Moderna announced Wednesday that it began the first study of an omicron-specific booster.
The company said the Phase 2 study of its omicron-specific booster candidate would include two trials, including one with participants who received the primary series at least six months prior, and another with participants who received the first series and a booster at least three months ago, Fox News reports.
Moderna said it expects to enroll around 300 participants into each group.
“We are reassured by the antibody persistence against omicron at six months after the currently authorized 50 [microgram] booster of mRNA-1273. Nonetheless, given the long-term threat demonstrated by omicron’s immune escape, we are advancing our omicron-specific variant vaccine booster candidate and we are pleased to begin this part of our Phase 2 study,” Moderna CEO Stéphane Bancel said in a statement. “We are also evaluating whether to include this omicron-specific candidate in our multivalent booster program.”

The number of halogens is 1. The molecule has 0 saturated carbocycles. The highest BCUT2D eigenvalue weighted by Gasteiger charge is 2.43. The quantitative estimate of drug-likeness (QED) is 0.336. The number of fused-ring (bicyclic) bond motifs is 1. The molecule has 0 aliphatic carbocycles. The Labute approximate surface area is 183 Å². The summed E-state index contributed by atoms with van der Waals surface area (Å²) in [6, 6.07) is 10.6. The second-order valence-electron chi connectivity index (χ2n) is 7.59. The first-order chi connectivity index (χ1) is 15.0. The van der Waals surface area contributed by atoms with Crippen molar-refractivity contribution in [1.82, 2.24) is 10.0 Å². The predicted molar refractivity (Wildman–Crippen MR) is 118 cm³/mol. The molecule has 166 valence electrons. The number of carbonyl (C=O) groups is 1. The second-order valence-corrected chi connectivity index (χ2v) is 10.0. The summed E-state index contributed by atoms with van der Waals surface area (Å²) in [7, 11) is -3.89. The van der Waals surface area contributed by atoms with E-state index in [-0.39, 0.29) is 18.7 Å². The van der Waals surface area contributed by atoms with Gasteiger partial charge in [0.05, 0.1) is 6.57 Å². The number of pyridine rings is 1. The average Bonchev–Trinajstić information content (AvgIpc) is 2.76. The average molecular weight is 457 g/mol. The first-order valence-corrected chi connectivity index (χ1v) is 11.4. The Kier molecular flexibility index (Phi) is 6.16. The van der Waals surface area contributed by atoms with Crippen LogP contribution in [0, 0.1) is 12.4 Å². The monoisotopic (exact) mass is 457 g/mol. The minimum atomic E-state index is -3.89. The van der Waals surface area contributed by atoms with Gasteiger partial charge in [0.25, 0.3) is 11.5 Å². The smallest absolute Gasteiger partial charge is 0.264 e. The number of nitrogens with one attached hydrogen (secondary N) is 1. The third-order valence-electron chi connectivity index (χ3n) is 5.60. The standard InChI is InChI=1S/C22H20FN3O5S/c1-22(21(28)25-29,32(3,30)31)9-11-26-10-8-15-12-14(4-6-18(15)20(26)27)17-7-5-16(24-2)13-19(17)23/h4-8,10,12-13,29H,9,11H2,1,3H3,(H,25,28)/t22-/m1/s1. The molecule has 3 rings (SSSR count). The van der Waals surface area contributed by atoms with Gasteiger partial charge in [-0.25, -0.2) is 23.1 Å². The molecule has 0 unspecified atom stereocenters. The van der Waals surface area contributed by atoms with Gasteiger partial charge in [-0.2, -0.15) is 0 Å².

“We will continue to share data with public health authorities to help them make evidence-based decisions on the best booster strategies against SARS-CoV-2,” he added.
As previously reported by Human Events News, Pfizer announced earlier this month that they will have a COVID-19 vaccine specific to omicron and other variants by March.
“We already have begun working on a DNA template tailored to the sequence of Omicron, a critical step in the process of advancing a variant version of our vaccine if in fact we find one is needed,” a Pfizer spokesperson told Fox News. “[We are] also manufacturing the variant vaccine at risk, as we did for Beta and Delta before.”
The announcement came after Pfizer previously said it would be able to develop and produce a vaccine against the omicron variant in approximately 100 days, subject to regulatory approval, in the event that a booster shot is not found to protect against variants.